So, before Saturday evening’s Atlanta United-Orlando City match I posed these questions of the local soccer-philes:
Do they lower themselves to the level of those Orlando people who spent part of last Friday’s game in Florida chanting a loud, stadium-wide F-based obscenity toward Atlanta? Do they, like the Orlando fans, turn a sporting event into a sweaty, R-rated sing-along, that is neither original nor clever?
Or, do they choose the higher road less taken, stick with their more family-friendly menu of chants and cheers, which has made an Atlanta United game one of the best sporting scenes in town?
The answer: Just one minute into Saturday, the fanatics in the north endzone at Bobby Dodd unveiled their own F-sharp chorus. Did it again in the second half. Guess that really showed Orlando.
Didn’t really catch on throughout the stadium, though. More a token effort, just to prove they had that warped arrow in their quiver should it be required.
For the final Atlanta United Game at Bobby Dodd the tone in the stands remained more weighted toward the pro-Atlanta than the anti-Orlando. There was a definite edge to the interplay between the opposing fans as they were leaving the place, but no blood seemed to be spilled. That’s a big plus when considering soccer rivalries, be they budding or established.
The 1-1 draw Saturday, saved by a dramatic goal in injury time, the 92nd minute, by Atlanta United’s Tito Villalba allowed everyone to leave sort of happy. Villalba’s goal was not quite Lance Austin’s touchdown return of a blocked field goal to beat Florida State on this same field (2015). But it was at least a nice finishing flourish nonetheless.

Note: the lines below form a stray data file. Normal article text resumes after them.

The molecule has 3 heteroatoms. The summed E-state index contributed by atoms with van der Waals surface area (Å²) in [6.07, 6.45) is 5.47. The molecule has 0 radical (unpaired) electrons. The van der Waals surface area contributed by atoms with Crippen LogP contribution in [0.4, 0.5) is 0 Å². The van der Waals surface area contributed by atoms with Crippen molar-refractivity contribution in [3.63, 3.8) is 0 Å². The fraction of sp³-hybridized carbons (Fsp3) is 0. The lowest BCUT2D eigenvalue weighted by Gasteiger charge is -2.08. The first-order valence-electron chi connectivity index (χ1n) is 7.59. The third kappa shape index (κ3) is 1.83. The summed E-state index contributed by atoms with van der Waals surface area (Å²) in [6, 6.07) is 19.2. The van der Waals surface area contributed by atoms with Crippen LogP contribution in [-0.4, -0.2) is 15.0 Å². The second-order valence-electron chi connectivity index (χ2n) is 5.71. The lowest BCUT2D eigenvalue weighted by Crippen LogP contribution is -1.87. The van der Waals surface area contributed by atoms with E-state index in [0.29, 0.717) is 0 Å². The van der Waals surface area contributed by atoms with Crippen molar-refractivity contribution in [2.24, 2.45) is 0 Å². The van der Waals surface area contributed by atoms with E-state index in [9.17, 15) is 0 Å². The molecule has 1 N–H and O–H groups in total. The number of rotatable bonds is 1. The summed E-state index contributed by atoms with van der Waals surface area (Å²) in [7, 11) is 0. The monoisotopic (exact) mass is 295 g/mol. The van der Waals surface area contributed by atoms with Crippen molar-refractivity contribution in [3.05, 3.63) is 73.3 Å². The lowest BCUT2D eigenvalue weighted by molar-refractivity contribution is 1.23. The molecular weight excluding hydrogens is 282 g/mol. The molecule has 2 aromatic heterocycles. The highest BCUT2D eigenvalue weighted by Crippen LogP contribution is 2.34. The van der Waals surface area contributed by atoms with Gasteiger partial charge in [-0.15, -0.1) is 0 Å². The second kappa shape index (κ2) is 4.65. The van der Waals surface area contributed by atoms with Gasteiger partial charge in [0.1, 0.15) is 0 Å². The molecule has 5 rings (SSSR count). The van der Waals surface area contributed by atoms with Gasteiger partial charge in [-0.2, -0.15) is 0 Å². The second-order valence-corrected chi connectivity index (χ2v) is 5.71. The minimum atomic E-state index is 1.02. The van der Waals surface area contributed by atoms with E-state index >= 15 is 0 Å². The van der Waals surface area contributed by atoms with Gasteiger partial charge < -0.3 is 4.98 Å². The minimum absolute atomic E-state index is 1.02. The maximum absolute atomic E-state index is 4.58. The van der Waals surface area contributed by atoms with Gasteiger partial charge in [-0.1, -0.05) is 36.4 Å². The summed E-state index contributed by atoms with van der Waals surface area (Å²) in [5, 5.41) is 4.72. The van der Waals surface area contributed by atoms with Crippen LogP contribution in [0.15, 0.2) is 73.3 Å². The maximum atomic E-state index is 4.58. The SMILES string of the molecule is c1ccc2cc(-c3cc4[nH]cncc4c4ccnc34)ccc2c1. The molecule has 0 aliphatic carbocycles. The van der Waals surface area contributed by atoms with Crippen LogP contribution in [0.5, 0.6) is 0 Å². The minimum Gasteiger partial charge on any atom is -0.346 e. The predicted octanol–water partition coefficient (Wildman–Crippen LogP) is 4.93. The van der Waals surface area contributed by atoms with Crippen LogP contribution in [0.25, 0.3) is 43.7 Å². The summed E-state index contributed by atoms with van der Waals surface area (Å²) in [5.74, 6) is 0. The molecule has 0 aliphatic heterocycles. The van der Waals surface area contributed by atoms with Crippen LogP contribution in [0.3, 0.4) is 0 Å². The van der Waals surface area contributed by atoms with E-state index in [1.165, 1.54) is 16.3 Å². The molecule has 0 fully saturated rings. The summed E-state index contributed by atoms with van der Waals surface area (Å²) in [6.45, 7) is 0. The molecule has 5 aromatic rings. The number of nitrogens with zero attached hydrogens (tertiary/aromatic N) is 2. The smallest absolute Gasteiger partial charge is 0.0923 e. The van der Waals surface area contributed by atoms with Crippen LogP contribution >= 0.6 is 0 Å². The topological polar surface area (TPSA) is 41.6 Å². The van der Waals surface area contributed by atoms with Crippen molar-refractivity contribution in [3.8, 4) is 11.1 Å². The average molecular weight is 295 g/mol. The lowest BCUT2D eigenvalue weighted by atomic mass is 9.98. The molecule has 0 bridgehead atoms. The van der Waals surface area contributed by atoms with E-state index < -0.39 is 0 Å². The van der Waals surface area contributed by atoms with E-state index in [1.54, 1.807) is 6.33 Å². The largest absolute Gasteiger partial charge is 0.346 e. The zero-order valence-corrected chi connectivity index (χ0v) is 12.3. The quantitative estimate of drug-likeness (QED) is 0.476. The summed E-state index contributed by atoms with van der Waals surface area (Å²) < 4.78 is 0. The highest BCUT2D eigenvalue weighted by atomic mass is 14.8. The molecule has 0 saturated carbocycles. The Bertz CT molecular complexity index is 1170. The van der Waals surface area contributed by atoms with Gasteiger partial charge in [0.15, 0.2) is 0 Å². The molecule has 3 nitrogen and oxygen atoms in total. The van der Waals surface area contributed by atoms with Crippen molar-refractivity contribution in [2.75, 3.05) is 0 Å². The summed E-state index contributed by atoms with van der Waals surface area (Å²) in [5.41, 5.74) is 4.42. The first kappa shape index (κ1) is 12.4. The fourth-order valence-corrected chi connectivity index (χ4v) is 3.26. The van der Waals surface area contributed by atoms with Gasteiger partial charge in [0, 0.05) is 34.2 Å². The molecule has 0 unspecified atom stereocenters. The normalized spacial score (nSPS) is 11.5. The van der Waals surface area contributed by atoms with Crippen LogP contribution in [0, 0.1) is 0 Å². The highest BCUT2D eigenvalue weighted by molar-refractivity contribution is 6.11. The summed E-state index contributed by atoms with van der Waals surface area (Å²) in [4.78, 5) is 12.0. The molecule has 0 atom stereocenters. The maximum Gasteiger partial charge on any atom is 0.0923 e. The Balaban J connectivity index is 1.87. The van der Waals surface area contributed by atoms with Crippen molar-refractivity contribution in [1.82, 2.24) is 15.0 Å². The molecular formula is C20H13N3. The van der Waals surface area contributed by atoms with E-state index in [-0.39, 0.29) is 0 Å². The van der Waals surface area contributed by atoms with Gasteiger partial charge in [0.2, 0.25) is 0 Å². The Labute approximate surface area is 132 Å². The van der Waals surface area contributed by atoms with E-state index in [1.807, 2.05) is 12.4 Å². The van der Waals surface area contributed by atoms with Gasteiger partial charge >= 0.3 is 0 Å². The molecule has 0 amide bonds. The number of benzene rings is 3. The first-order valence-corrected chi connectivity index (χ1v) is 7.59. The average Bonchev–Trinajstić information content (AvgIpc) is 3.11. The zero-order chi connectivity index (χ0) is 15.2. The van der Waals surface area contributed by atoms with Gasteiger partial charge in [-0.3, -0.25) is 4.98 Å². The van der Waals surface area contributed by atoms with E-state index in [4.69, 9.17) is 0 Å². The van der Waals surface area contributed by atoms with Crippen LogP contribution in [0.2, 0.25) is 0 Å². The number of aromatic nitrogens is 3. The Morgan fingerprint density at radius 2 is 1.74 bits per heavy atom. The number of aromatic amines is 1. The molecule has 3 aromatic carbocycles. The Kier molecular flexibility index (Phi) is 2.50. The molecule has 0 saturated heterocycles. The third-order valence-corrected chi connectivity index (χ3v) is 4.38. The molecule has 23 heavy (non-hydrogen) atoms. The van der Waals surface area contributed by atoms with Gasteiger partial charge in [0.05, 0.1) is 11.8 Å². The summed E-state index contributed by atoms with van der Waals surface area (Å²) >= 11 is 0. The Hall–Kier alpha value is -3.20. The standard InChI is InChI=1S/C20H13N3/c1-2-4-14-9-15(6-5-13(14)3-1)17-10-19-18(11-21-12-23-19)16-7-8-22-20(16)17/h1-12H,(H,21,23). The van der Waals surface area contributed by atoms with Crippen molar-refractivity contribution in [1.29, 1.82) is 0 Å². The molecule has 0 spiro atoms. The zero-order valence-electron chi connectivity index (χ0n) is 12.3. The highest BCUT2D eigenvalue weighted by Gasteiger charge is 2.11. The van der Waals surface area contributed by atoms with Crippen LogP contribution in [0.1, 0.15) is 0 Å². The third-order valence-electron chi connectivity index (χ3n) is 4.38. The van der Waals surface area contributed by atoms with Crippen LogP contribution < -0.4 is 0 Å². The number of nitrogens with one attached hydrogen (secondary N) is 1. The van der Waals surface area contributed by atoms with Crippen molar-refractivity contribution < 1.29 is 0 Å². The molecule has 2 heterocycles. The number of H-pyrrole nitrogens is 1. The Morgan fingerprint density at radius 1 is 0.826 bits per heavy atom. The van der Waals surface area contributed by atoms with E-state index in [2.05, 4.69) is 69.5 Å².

Ties in soccer are not exactly bad things, you see. “This was a well-earned point for us,” Atlanta United Michael Parkhurst said. “And two points taken away from them (Orlando was looking at three points in the standings for the win, until Villalba struck).
United ended with a very robust 6-2-1 record at Georgia Tech’s place. Moving to Mercedes-Benz Stadium comes fraught with the kind of wistfulness that follows checking out of a sweet vacation resort.
“I’m going to miss it,” said midfielder Jeff Larentowicz. “I’m going to miss the grass. I’m going to miss the sun.”
Whatever the silliness in the seats, the games themselves have been enough to recommend Atlanta-Orlando as potentially a series with a little snarl. Both have been close, both played with an urgency that reflected their importance in the standings. And, now, one player – Villalba – has become as conveniently unpopular in that part of Florida as the citrus canker.
And just enough yellow cards were issued Saturday to attest to a physical game. These players might grow to resent one another, which is far more important than the relationships up among the aerobically-challenged in the stands.
As difficult as it is to dislike Orlando – maybe not so much for the parents whose bank account has been gnawed to the bone by Mickey Mouse – we just may have to get serious about it in a season or three.